Davy Crockett in Antebellum Period
Davy Crockett (1786-1836) was an American frontiersman and politician who became a popular hero during the antebellum period. Born on what was then the frontier in Tennessee, Crockett served in the War of 1812 fighting the Creek Indians under Andrew Jackson and was then elected to the Tennessee state legislature. This combination of rugged frontiersman and patriotic legislator captivated the public. Yet for all his popularity, Crockett's political career was somewhat tumultuous, partly due to his early rupture with Jackson over whether squatters in western Tennessee ought to receive priority in land acquisition. The Whigs recruited Crockett to their ranks and shepherded him on speaking tours that enhanced his legend as a bear-hunting, Indian-fighting congressman. Crockett ensured his own legend with a spectacular death in the battle for Texan independence against Mexican forces at the Alamo.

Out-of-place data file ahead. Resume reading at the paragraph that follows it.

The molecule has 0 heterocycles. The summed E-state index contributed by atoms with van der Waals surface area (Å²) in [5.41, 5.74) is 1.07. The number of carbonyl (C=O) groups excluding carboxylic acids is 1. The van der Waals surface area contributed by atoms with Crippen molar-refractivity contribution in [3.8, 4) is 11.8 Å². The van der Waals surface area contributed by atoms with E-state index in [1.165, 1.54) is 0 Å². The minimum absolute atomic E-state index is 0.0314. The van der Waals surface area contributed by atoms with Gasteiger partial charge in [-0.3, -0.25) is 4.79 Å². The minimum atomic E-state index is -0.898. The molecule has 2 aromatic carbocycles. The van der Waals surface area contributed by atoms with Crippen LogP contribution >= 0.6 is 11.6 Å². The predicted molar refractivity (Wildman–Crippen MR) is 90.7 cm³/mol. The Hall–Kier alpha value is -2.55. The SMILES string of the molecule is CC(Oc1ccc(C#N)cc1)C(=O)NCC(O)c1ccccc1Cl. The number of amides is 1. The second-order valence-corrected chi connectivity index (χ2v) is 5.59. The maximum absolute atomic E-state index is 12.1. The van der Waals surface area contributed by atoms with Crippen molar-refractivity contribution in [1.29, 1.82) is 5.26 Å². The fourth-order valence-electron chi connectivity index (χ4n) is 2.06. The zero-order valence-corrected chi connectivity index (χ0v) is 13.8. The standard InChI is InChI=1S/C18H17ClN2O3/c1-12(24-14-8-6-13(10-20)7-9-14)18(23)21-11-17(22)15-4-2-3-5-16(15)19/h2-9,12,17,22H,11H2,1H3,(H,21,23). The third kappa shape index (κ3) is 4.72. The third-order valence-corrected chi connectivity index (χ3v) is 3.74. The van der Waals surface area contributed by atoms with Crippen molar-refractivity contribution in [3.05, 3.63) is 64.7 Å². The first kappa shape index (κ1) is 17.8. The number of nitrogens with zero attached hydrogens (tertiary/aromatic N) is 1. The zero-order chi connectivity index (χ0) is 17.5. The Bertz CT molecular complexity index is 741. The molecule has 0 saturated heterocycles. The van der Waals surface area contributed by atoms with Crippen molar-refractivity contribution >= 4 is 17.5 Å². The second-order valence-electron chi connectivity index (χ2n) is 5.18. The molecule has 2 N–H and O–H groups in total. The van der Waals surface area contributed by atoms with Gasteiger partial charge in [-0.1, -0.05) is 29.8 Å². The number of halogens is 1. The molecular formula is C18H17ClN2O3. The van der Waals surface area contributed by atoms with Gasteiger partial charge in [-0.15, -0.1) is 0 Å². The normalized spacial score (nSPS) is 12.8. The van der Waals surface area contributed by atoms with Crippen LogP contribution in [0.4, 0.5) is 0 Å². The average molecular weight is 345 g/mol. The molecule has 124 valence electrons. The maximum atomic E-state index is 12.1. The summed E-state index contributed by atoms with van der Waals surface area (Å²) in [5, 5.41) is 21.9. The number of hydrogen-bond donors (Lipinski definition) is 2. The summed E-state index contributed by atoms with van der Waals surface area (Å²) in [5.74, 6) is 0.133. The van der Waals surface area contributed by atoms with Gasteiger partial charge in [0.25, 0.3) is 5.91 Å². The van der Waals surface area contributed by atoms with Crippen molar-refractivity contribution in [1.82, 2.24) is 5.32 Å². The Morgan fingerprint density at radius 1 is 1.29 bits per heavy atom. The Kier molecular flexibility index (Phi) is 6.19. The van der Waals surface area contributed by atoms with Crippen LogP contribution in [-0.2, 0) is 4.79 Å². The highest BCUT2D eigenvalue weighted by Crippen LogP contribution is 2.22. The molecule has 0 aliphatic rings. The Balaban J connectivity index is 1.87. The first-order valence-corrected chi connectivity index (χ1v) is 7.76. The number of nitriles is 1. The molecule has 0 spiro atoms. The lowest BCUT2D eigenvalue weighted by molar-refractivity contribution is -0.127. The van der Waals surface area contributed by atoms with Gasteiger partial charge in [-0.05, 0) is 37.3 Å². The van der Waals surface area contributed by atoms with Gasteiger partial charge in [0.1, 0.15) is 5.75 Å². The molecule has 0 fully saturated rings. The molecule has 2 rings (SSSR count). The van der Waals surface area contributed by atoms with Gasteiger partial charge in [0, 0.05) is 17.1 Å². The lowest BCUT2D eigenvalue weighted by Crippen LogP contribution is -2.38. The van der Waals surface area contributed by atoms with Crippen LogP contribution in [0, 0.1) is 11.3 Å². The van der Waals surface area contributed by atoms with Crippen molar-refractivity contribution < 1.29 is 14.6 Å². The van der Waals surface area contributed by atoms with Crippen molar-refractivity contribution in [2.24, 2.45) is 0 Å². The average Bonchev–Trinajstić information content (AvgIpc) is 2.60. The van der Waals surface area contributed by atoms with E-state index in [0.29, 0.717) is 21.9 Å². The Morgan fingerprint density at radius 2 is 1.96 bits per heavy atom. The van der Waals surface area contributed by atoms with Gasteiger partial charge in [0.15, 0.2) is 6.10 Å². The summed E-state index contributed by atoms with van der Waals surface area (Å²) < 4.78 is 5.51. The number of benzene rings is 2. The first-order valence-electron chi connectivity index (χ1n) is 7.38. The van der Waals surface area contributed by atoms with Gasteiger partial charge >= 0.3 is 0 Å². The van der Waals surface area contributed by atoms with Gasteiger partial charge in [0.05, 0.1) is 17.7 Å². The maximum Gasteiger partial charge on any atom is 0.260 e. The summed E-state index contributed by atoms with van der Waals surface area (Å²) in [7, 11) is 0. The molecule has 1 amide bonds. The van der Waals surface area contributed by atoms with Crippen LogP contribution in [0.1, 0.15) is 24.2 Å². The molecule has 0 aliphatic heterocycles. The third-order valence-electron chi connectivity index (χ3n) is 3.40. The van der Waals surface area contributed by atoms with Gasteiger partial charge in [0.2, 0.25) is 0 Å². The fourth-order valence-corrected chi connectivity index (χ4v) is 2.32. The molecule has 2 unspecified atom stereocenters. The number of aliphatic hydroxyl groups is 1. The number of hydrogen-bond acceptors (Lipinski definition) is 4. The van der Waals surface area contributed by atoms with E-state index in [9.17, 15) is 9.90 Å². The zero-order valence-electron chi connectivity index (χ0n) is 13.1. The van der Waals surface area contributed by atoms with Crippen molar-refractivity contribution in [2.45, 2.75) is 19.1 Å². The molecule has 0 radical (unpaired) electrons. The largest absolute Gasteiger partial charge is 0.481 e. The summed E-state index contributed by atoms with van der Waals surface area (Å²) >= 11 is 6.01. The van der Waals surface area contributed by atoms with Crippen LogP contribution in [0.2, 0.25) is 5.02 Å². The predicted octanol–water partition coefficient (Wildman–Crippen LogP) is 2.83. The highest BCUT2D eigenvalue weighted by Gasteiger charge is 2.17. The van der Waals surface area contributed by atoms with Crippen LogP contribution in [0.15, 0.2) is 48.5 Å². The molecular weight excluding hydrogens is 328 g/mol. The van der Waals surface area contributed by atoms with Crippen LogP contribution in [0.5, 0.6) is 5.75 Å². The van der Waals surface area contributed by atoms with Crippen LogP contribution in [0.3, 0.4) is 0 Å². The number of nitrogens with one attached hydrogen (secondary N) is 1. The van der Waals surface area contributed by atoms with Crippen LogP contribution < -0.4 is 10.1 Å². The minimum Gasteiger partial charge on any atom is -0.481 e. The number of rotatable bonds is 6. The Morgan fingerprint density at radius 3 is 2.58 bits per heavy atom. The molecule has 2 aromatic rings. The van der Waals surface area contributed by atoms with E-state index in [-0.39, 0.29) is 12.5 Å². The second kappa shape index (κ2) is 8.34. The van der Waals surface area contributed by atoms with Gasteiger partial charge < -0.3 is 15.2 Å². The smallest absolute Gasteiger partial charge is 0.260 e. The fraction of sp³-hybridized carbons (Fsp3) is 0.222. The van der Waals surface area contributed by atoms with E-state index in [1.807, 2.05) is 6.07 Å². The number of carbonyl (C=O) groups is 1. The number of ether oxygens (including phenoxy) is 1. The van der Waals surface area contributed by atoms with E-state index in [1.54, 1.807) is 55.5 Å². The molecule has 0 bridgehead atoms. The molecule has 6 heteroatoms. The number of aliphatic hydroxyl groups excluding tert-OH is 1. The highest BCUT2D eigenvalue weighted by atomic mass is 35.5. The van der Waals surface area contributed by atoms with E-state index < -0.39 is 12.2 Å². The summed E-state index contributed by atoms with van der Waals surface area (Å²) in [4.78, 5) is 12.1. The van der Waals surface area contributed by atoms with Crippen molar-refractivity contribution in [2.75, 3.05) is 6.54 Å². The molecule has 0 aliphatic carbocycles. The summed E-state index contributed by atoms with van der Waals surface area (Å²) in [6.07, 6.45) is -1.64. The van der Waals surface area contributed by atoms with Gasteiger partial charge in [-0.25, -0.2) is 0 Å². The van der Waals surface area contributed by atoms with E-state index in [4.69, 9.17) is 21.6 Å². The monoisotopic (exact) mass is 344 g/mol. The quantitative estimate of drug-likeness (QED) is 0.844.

In 1830, author James K. Paulding wrote "Lion of the West," a play starring Nimrod Wildfire, a character who was largely based on Davy Crockett. Wildfire (and Crockett, his real-life counterpart) provided audiences with a sort of anti-European hero whose physical strength could defeat the pretensions of his neighbors. The play was wildly popular, further elevating Crockett's reputation and character to the status of legend.